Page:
DECAYED WOODY MATERIAL FROM MUSHROOM CULTIVATION: CHARACTERIZATION OF LIQUEFACTION
Free (open access)
481 - 492
QINGYUE WANG, SAYURI KAWAMURA
Decayed woody material from mushroom cultivation is one of the most important waste materials in Japan, as almost 300 tonnes are released each year. It is nearly impossible to reuse these resources, because of the damage to its original form and deterioration of its strength. These decayed woody materials could be used to create a valid chemical product from the main components’ decomposition: this could reduce waste material and its environmental impact, especially in developing countries. This article focuses on the liquefied portion of decayed woody materials that is released from mushroom cultivation. By analysis of the products from major woody holocellulose (i.e. cellulose and hemicellulose) and lignin, we found the same ratios of weight loss in decayed woody samples, compared with the original woody samples. All the main components of the decayed wood were partially degraded. The crystallinities within woody samples were decreased with sufficient long-term decay. After these decayed woody samples were liquefied and compared with the original samples, we conducted liquefaction tests using ethylene glycol, glycerine, and the catalyst sulfuric acid. The ratios of residue during liquefaction showed that the liquefied characteristics of decayed woody material released from mushroom cultivation were equal to or less than that of the original wood. In addition, the results as determined by a Fourier-transform infrared spectroscopy showed that the liquefied ratios of decayed woody samples could be equal to or higher than those original woody samples without decay.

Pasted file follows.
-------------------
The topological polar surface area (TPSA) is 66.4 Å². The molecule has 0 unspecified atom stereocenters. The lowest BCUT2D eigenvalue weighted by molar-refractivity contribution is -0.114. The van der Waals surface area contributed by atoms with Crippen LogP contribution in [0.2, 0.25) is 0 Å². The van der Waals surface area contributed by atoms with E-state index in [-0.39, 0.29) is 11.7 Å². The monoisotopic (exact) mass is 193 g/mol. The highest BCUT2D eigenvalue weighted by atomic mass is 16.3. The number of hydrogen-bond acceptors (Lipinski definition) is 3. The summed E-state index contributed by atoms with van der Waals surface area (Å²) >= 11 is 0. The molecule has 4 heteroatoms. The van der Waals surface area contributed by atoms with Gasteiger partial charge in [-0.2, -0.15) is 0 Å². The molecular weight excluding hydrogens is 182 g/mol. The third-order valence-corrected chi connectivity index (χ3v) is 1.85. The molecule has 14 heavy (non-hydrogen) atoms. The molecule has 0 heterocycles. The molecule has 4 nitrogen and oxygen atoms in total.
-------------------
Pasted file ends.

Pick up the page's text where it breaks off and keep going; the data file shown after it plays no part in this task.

agricultural waste, decayed wood, liquefaction, mushroom cultivation, white-rot fungus, wood decay, forestry waste